MyProtein BCAA 4:1:1 Review — Why the Vitamin B6?

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MyProtein is perhaps best known for their popular, inexpensive whey concentrate called Impact. (We also tried their more advanced version called TheWhey.) However, MyProtein has seven different branch chain amino acid supplements as well, so we decided to try out their BCAA tablets, called BCAA 4:1:1.

MyProtein BCAA
MyProtein BCAA
A well priced BCAA that's super easy to consume on the go.MoreLess

BCAA 4:1:1 Nutrition and Ingredients

One serving size is three tablets, in which you’ll find 4.5 grams of branch chain amino acids in a 4:1:1 ratio of leucine, isoleucine, and valine. That makes 3 grams of leucine and 750 milligrams each of isoleucine and valine.

There’s also 1.4 milligrams of Vitamin B6, which is 70 percent of the recommended daily intake.

That’s it for the “main” ingredients. The miscellaneous ingredients are calcium phosphate; the anti-caking agents microcrystalline cellulose, silicon dioxide, and stearic acid (which also help the tablets stay together); and magnesium stearate, which is a “flow agent” that just helps the ingredients not stick to the machinery in the facility where it’s made.

MyProtein BCAA 4:1:1 Tablets Ingredients

BCAA 4:1:1 Benefits and Effectiveness

The BCAAs themselves have been linked in some studies to improved muscle retention, endurance, and focus.

The Vitamin B6 is an interesting addition. While B-vitamins are linked to energy output, taking extra B-vitamins around your workout won’t “supercharge” your energy levels or act like a stimulant — unless you’re deficient. But in this case it’s just bringing you from negative one to zero, so to speak.

[See our top BCAA picks Here]

That said, Vitamin B6 helps with protein building and muscle retention and since we appear to lose Vitamin B6 when we exercise, it’s not a bad idea to include it with a workout supplement.

It’s worth emphasizing that this product doesn’t contain any artificial flavors, colors, sweeteners, or preservatives, plus there’s no soy and the pills aren’t encased in gelatin, so it’s more vegetarian-friendly than certain competitors like Optimum Nutrition’s BCAA caplets.

The main issue is the serving size. While tablets are certainly portable and convenient in that you can easily toss a fistful into a gym bag or your pocket, you need three pills to hit 4.5 grams of BCAAs. In my experience, most people want a serving of a good 7 to 10 grams of BCAAs at once, and when used as a peri-workout supplement, it’s not uncommon to take a serving before, during, and after exercise. That’s simply a lot of pills to swallow, which if nothing else is a little awkward.

MyProtein BCAA 4:1:1 Tablets Nutrition

BCAA 4:1:1 Price

You can pick up 180 capsules, or 60 servings, for $25. That’s 41 cents per serving or 9.1 cents per gram of BCAA. That’s very cheap; 11 cents per gram is what I would consider an inexpensive BCAA supplement. BCAA 4:1:1’s cost is definitely one if its strongest qualities. It’s not quite as cheap as Optimum Nutrition’s BCAA caps (7.8 cents per gram) but unlike ON, it contains the Vitamin B6.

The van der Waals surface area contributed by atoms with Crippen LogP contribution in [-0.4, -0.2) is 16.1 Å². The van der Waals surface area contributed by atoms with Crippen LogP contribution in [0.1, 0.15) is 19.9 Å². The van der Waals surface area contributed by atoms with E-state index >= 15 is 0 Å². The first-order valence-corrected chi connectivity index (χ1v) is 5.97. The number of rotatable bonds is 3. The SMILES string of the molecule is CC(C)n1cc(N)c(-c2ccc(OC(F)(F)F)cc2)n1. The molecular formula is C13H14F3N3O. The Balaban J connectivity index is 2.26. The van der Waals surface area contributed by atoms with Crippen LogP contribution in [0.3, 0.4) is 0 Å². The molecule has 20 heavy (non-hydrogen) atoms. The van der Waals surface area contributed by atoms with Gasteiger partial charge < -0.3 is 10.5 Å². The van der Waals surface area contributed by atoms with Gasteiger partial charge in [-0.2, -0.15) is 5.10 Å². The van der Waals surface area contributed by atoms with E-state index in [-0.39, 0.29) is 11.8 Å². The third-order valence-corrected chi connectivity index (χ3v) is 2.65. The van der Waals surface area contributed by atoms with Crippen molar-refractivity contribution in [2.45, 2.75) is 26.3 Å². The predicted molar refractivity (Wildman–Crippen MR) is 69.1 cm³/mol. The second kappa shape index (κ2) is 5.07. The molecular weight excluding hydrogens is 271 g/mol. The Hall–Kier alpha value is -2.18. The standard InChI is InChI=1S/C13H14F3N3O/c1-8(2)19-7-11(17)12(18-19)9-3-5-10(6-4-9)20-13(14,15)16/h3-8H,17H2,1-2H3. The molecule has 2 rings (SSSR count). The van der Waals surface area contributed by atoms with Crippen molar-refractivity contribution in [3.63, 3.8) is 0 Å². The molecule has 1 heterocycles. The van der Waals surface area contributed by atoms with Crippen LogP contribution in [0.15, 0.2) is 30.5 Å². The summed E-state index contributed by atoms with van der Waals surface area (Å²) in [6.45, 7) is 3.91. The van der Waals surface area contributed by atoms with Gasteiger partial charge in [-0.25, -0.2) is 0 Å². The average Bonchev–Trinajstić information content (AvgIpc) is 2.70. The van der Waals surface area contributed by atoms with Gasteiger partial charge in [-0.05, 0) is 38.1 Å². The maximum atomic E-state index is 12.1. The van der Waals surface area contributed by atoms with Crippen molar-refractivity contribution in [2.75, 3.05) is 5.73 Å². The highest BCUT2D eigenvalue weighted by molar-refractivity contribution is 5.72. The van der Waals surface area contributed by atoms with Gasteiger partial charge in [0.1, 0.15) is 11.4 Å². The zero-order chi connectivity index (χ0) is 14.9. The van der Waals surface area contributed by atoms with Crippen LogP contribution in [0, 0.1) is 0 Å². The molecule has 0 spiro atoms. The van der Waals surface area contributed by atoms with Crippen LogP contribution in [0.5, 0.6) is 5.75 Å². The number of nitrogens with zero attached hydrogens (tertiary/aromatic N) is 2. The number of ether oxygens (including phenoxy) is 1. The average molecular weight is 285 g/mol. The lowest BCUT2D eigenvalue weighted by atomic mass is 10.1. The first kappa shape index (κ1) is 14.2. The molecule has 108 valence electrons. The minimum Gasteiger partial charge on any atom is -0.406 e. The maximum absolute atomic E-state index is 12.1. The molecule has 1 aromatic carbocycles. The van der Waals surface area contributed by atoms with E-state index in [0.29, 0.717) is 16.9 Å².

The Takeaway

MyProtein has come up with a BCAA tablet that’s inexpensive, portable, and all-natural. Sure, the dosage is a little small, but that’s what you sign up for with BCAA pills. If that’s what you’re in the market for, this is a great pick.

MyProtein BCAA 4:1:1

Per Serving: $0.41







Other Ingredients



  • Inexpensive
  • Portable
  • No artificial ingredients


  • Awkward to consume high doses
  • May be harder on the throat than gelatin capsules
  • Contains lots of anti-caking agents
Nick English

Nick English

Nick is a content producer and journalist with over seven years’ experience reporting on four continents. His first articles about health were on a cholera outbreak in rural Kenya while he was reporting for a French humanitarian organization. His next writing job was covering the nightlife scene in Shanghai. He’s written on a lot of things.

After Shanghai, he went on to produce a radio documentary about bodybuilding in Australia before finishing his Master’s degrees in Journalism and International Relations and heading to New York City. Here, he’s been writing on health full time for more than five years for outlets like BarBend, Men's Health, VICE, and Popular Science.

No fan of writing in the third person, Nick’s passion for health stems from an interest in self improvement: How do we reach our potential?

Questions like these took him through a lot of different areas of health and fitness like gymnastics, vegetarianism, kettlebell training, fasting, CrossFit, Paleo, and so on, until he realized (or decided) that strength training fit best with the ideas of continuous, measurable self improvement.

At BarBend his writing focuses a little more on nutrition and long-form content with a heaping dose of strength training. His underlying belief is in the middle path: you don’t have to count every calorie and complete every workout in order to benefit from a healthy lifestyle and a stronger body. Plus, big traps are cool.

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